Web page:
I haven’t posted for almost a month. I’ve been quite busy at work and with other non-cancer related activities. I had an appointment last week with Nina, my nurse practitioner at Dana Farber, who explained what was happening with the bowel obstruction and what I might do about it. The bowel obstruction occurred where the small intestine was resected during my surgery. The medical term is ileal anastomosis. She explained that ileal anastomosis is the area where the bowel was sewn together after the 100 cm was removed. This area of the bowel is narrower than the rest of my small intestine because of the fusing together of the two pieces. There could also be some scar tissue or adhesions. She said that this was not bowel ischemia or small intestinal bowel overgrowth. The problem is due to the bowel resection surgery. Nina suggested smaller meals, soft foods and chewing thoroughly. I asked about determining when I need to go to the emergency room versus waiting it out. She said that it is ok to wait for perhaps 4-5 hours at home if I am not vomiting. I should not eat or drink anything until it clears. If it hasn’t cleared in that time, I should go to the emergency room to get intravenous fluids to avoid dehydration. I asked about taking fish oil or massaging the abdominal area to help avoid another obstruction. Nina said that these things have not been proven to help but they won’t do any harm so go ahead if I want to try it. The only way to “fix” this is to have another open surgery to resect the bowel again which will/might cause more scar tissue/adhesions. That definitely does not sound like a good solution and I would only go that route if it were a life or death situation. I’m hoping that it doesn’t happen again.No Update on NETest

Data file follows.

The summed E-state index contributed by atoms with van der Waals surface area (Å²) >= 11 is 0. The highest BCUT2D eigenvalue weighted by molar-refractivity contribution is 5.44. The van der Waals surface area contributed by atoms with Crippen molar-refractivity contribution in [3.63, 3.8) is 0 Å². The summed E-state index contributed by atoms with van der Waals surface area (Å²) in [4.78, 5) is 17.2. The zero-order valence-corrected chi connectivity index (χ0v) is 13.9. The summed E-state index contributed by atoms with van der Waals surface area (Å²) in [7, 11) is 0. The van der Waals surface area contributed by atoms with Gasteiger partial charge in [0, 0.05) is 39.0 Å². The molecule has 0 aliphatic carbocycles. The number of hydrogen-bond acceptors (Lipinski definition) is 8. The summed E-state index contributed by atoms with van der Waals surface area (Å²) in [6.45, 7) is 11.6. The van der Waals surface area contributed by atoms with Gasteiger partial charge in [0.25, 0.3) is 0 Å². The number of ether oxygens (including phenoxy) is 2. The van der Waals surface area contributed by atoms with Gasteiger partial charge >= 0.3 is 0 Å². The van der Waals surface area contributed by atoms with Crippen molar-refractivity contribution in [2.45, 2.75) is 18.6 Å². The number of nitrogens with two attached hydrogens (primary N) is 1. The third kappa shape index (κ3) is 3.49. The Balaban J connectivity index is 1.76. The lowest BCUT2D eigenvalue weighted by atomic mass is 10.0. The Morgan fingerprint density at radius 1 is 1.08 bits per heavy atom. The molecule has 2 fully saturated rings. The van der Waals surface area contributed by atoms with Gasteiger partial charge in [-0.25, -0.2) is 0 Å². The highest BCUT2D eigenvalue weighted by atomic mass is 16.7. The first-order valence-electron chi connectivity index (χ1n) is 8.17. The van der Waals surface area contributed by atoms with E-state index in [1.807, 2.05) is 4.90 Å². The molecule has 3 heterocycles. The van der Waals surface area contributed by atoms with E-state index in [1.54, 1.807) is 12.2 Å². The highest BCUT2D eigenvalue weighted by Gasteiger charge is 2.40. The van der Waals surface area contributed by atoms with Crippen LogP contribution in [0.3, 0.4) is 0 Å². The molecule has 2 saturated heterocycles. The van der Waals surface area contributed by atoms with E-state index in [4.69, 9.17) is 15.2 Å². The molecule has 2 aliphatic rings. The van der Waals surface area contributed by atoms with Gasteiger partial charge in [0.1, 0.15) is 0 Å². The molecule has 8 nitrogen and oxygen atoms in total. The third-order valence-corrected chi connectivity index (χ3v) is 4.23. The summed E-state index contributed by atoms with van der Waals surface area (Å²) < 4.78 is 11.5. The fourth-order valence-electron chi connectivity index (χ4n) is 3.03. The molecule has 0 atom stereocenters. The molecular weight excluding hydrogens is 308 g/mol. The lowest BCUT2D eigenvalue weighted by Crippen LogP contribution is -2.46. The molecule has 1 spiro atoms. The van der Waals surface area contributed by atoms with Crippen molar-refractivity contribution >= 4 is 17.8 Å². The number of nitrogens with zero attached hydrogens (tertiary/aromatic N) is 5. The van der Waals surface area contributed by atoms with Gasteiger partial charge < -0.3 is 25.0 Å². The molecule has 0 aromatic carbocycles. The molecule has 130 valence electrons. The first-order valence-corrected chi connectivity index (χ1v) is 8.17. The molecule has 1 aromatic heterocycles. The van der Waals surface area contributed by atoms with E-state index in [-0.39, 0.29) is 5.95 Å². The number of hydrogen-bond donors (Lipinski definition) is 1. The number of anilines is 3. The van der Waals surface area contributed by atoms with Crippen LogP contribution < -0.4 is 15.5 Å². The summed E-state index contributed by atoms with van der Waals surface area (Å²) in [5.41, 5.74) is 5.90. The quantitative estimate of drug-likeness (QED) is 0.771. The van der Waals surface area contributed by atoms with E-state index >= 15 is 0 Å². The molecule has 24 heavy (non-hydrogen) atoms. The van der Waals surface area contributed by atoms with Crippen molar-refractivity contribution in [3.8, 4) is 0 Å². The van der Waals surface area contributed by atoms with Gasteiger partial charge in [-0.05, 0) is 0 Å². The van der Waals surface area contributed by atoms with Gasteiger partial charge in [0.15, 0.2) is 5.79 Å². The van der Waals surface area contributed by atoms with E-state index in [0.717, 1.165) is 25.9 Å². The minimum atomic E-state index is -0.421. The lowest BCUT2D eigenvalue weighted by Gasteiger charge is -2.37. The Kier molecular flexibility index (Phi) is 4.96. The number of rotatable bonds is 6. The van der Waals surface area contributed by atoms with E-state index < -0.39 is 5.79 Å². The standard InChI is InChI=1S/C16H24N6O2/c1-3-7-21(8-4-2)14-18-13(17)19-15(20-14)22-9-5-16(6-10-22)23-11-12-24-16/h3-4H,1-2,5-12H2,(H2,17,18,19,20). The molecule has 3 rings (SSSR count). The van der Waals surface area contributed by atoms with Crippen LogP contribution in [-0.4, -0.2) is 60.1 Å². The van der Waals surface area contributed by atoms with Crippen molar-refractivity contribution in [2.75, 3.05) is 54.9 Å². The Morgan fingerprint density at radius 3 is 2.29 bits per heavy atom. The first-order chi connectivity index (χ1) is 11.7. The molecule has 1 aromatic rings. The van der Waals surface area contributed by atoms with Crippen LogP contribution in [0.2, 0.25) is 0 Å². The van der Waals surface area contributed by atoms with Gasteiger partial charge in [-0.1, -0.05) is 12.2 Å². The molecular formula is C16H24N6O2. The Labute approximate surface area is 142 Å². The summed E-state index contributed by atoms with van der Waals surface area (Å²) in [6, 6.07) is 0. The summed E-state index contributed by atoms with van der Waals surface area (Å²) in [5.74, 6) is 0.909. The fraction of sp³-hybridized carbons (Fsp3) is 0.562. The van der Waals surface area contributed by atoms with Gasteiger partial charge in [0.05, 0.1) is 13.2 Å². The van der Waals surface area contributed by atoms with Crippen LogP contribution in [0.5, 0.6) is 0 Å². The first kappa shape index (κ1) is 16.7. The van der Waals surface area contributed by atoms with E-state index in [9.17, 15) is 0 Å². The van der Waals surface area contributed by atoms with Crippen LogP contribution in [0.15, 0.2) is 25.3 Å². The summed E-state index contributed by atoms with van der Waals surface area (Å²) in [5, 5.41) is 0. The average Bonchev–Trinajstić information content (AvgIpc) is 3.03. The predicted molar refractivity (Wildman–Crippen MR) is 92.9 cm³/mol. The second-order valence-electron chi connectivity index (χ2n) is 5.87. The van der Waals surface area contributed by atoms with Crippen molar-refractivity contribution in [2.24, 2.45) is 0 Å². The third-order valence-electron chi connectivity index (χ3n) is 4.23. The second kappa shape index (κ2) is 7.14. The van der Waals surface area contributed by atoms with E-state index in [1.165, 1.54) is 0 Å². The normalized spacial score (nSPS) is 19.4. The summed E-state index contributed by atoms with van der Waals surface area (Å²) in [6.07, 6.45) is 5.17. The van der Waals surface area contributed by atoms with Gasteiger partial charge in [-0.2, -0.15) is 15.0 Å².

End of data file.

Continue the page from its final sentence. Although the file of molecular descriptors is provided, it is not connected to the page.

I have not received my NETest results yet. I surveyed my fellow New York noids who went with me to get the test and one of them has received the results. I’m guessing that they are ready and I will have an update next week after Nancy Texeira contacts me and sends the test results.Two Year Anniversary of Beth’s Adventures with Cancer
This week is the two year anniversary of this blog. Last year I hit 10,000 pageviews exactly on my one year anniversary. Now I have close to 60,000 pageviews but I think some of them are spam. I started getting spam comments right around the time of the winter Olympics. Many of the spam posts came from the UK and France, not a usual source of my readers who are mostly US based. I don’t have a clue as to any Olympic connection. These seem to have lessened now and I think most viewers are people who are actually reading the blog.Since last year, I had the big bowel resection surgery and have had a rough recovery. Eight months out from surgery I am definitely not back to normal. I am at a new normal with a completely different metabolism and many gastrointestinal problems. From an oncological standpoint, I am better with lower tumor markers and less tumor bulk but my quality of life has taken a big hit. I haven’t decided if I am better off or not.
Interesting Article in “The Atlantic”Finally, there is an interesting article in The Atlantic magazine called “Cancer Treatment as Comic Book”: “Matt Freedman scrawled the pages of Relatively Indolent but Relentless as he underwent radiation therapy, with engrossing, surprisingly funny results.” I have not read this book which is a journal with hand drawn comics about his cancer treatment. It sounds interesting and I could relate to some of the comics that were in The Atlantic article. The link to the article is below along with two of the comics that I liked: